Those of us who’ve been waiting patiently — for years, and years, and years — for the United States to get back into the manned space exploration mode have always thought that perhaps crass commercialism might be the impetus. If governments aren’t spurred by noble thoughts of advancing into the final frontier and exploring for the benefit of all mankind, maybe they’ll be motivated by cold hard cash. With a compelling case for a serious financial return from exploration, modern governments might — like the European nations exploring the western hemisphere during the 1400s and 1500s — be willing to commission a few ships, set sail, and see what they can find.
We’re about to get an answer to that question, because in a few years NASA will be launching a mission to a solitary asteroid orbiting between Mars and Jupiter that — all on its own — would seem to make space exploration fiscally worthwhile.
The asteroid, called 16 Psyche, is about the size of Massachusetts and has been battered by meteor strikes. It’s composed primarily of nickel and iron. The vast quantities of metal on the asteroid is a kind of treasure trove that causes NASA to say that 16 Psyche is worth about 10,000 quadrillion dollars. How big is a quadrillion? Well, apparently there are about one quadrillion ants on planet Earth. Multiply that mind-boggling number by 10,000, and you get the value of 16 Psyche. Even Bill Gates would be impressed by that sum.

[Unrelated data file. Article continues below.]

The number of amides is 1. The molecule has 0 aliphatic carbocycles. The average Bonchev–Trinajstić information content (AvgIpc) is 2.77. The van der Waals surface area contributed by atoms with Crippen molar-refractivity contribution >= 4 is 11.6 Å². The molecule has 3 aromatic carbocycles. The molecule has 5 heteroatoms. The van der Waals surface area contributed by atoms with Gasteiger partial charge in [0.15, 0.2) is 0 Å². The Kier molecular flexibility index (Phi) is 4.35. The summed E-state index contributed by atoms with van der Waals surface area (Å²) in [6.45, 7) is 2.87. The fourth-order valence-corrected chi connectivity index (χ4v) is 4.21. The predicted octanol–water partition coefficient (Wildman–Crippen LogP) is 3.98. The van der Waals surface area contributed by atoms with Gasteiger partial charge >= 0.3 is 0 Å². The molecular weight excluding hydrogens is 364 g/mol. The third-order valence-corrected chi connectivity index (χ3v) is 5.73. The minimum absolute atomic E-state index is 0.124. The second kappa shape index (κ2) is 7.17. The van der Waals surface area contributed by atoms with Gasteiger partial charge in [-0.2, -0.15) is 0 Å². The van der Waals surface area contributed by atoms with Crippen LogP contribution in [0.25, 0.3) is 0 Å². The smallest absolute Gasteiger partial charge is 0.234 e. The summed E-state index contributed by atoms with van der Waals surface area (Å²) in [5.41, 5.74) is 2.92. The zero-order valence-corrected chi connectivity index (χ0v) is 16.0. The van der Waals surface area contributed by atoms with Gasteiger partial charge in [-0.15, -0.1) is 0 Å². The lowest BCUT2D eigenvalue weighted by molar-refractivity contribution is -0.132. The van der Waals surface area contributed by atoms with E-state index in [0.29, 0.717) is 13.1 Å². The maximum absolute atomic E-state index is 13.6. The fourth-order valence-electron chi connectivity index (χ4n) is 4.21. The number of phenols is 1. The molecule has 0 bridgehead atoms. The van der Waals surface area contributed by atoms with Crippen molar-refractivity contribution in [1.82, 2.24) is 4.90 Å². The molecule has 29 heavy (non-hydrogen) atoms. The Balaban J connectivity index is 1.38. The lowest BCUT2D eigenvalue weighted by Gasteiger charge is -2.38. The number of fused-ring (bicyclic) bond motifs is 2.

Of course, we might not want to cart all of that metal back to Earth, because that would be pretty expensive. We might decide that the treasure trove would be better used to build settlements on Mars, or to manufacture space stations or space craft, or for any of countless potential uses of metal in space. And it’s all out there waiting for the first intrepid country, or group of countries, that is willing to go out and get it.
So — why not get back into space, already? We’ve twiddled our thumbs long enough, and you can tell that private enterprise is starting to look pretty seriously at space as an investment and development opportunity. In fact, some people are arguing that, with private enterprise leading the way, we could be back on the Moon, permanently, in four years, and then moving on to other planets in the solar system thereafter. Who knows? Maybe a President who talks about “the art of the deal” couldn’t resist trying to lay claim to a titanic treasure.
With all of the bad things happening in the world these days, it would be nice to turn our eyes skyward. I wouldn’t mind a little greed for $10,000 quadrillion if that’s what it takes to motivate us to get back into space to stay.